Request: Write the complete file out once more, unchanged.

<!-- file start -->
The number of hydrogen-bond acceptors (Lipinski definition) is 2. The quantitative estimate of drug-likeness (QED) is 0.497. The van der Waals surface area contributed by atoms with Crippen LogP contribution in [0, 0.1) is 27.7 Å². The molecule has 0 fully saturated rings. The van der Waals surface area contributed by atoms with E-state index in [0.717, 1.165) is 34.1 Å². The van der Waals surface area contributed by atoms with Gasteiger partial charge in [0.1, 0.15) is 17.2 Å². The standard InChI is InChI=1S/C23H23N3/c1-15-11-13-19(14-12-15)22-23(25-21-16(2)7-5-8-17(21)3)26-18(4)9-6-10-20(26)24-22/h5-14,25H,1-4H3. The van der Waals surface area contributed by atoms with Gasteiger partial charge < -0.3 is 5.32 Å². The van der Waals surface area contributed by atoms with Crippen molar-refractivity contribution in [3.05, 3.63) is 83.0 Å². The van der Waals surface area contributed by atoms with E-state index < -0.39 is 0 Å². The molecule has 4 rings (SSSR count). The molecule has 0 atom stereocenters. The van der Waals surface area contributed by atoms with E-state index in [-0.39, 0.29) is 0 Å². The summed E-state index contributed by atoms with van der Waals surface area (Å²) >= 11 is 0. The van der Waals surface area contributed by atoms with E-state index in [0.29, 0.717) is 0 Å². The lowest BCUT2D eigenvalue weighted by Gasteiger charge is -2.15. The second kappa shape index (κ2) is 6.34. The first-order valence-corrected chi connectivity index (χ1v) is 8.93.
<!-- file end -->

The number of hydrogen-bond acceptors (Lipinski definition) is 2. The quantitative estimate of drug-likeness (QED) is 0.497. The van der Waals surface area contributed by atoms with Crippen LogP contribution in [0, 0.1) is 27.7 Å². The molecule has 0 fully saturated rings. The van der Waals surface area contributed by atoms with E-state index in [0.717, 1.165) is 34.1 Å². The van der Waals surface area contributed by atoms with Gasteiger partial charge in [0.1, 0.15) is 17.2 Å². The standard InChI is InChI=1S/C23H23N3/c1-15-11-13-19(14-12-15)22-23(25-21-16(2)7-5-8-17(21)3)26-18(4)9-6-10-20(26)24-22/h5-14,25H,1-4H3. The van der Waals surface area contributed by atoms with Gasteiger partial charge < -0.3 is 5.32 Å². The van der Waals surface area contributed by atoms with Crippen molar-refractivity contribution in [3.05, 3.63) is 83.0 Å². The van der Waals surface area contributed by atoms with E-state index < -0.39 is 0 Å². The molecule has 4 rings (SSSR count). The molecule has 0 atom stereocenters. The van der Waals surface area contributed by atoms with E-state index in [-0.39, 0.29) is 0 Å². The summed E-state index contributed by atoms with van der Waals surface area (Å²) >= 11 is 0. The van der Waals surface area contributed by atoms with E-state index in [0.29, 0.717) is 0 Å². The lowest BCUT2D eigenvalue weighted by Gasteiger charge is -2.15. The second kappa shape index (κ2) is 6.34. The first-order valence-corrected chi connectivity index (χ1v) is 8.93.